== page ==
What is smurfing in video games and why do gamers hate it?

Kenneth Williams • January 16, 2022 11:37 am

If someone on your video game team is calling an enemy a smurf, there’s a good chance you’re losing pretty hard.

Smurfing in video games is the act of intentionally playing in a skill bracket below a player’s actual rank. People who do this are called smurfs. The idea is that playing against lower-skilled players can be a good source of training or way to boost a wounded ego.

It’s also one of the biggest problems in modern gaming across all genres. The battle against smurfing is a four-way arms race between smurfs, developers, account sellers, and the average player.

Smurfs ruin the game for several reasons. They create unfair situations for normal players who want to play against those of a similar skill level. Smurfs also tend to be more toxic. The consequences don’t affect their main account, so they don’t care as much. 

It’s up to video game developers to find methods of detecting and dealing with smurfs. Dota 2, for example, pits suspected smurfs against each other until the algorithm either bans them or verifies their authenticity. Devs often ask their player base for help with these issues by reporting suspected smurfs in their matches.

On the other side of the equation, there is a booming economy of smurf accounts being bought and sold. Ranked-ready accounts for free games like Counter-Strike: Global Offensive and League of Legends can be purchased for less than the price of a sandwich.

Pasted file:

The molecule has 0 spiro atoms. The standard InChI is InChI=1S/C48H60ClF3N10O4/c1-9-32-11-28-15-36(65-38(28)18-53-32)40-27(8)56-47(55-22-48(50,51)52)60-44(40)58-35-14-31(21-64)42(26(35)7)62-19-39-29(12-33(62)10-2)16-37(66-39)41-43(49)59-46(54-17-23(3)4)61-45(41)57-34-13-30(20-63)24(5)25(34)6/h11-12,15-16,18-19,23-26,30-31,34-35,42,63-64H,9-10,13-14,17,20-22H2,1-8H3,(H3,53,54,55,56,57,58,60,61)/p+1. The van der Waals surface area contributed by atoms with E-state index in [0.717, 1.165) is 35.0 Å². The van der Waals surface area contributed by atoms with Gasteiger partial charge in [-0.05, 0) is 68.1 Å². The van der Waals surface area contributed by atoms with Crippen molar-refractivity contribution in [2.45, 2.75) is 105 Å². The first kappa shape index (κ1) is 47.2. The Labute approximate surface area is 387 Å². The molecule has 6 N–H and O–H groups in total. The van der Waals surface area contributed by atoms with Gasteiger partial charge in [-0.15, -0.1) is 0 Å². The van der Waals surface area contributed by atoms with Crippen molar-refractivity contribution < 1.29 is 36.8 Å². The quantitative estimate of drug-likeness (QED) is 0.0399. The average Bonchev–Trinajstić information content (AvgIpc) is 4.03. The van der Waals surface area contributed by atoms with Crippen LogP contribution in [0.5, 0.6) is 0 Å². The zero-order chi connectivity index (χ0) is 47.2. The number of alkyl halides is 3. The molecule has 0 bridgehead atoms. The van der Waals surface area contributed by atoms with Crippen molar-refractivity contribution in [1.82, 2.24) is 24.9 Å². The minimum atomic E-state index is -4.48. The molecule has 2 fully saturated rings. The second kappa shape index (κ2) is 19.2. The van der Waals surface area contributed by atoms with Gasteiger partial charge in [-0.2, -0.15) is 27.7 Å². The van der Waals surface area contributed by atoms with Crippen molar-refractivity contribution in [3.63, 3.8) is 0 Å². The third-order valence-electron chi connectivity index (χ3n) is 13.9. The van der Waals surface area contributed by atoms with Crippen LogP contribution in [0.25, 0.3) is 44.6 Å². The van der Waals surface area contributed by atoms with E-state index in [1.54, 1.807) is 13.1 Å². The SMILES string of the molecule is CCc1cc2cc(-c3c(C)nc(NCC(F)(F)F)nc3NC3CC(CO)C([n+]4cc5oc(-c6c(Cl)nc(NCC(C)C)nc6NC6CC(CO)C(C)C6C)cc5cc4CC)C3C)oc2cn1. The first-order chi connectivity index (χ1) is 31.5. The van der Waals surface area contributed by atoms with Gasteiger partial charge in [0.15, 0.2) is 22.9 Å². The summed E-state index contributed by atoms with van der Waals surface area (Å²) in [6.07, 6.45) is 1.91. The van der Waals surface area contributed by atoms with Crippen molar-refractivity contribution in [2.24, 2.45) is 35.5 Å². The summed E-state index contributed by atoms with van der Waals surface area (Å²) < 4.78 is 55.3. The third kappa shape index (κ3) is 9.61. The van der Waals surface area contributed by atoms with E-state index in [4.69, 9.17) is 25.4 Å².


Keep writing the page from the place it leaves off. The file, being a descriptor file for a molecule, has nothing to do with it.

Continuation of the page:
Why do people smurf in video games?

While smurfing seems like an obviously terrible thing to do, almost everyone who does it has justified it in their minds.

For some, smurfing is a way to practice new things without affecting their main account. Others believe their opponents should feel grateful for playing against high-skill players. Almost everyone has experienced playing against a smurf, so why shouldn’t they get in on the fun? Why people smurf in video games is a hotly contested topic, but it usually comes down to one of three reasons.

The first is to boost their ego. They might lose a few games on their real account and use their smurf to beat up on lower-ranked players. These video game smurfs use it as a confidence booster. Sometimes they excuse their behavior by playing with lower-skilled friends. Games like Valorant and CSGO restrict party matchmaking if ranks are too far apart.

Another common reason for smurfing is to practice. These players purchase or create accounts to learn new roles or strategies without affecting their main account. Some players treat their lifetime win rate or records very seriously, and learning new things could affect those stats. It also puts them in a lower skill bracket, which the smurf views as fair because they aren’t playing their usual way.

Finally, there are even some “ethical smurfs” who try to do it as a challenge. For example, there are some players who try to reach a high rank in CSGO using only bad weapons like the P250 pistol or MP-9 submachine gun. League of Legends players might normally play jungle but purchase a second account to learn a different role.

Some big names even try to smurf for educational videos or content creation. Even if these smurfs are less damaging than stomping new players, it’s still a violation of the spirit of video games. Ethical smurfs still ruins matches for the nine other players in the lobby.

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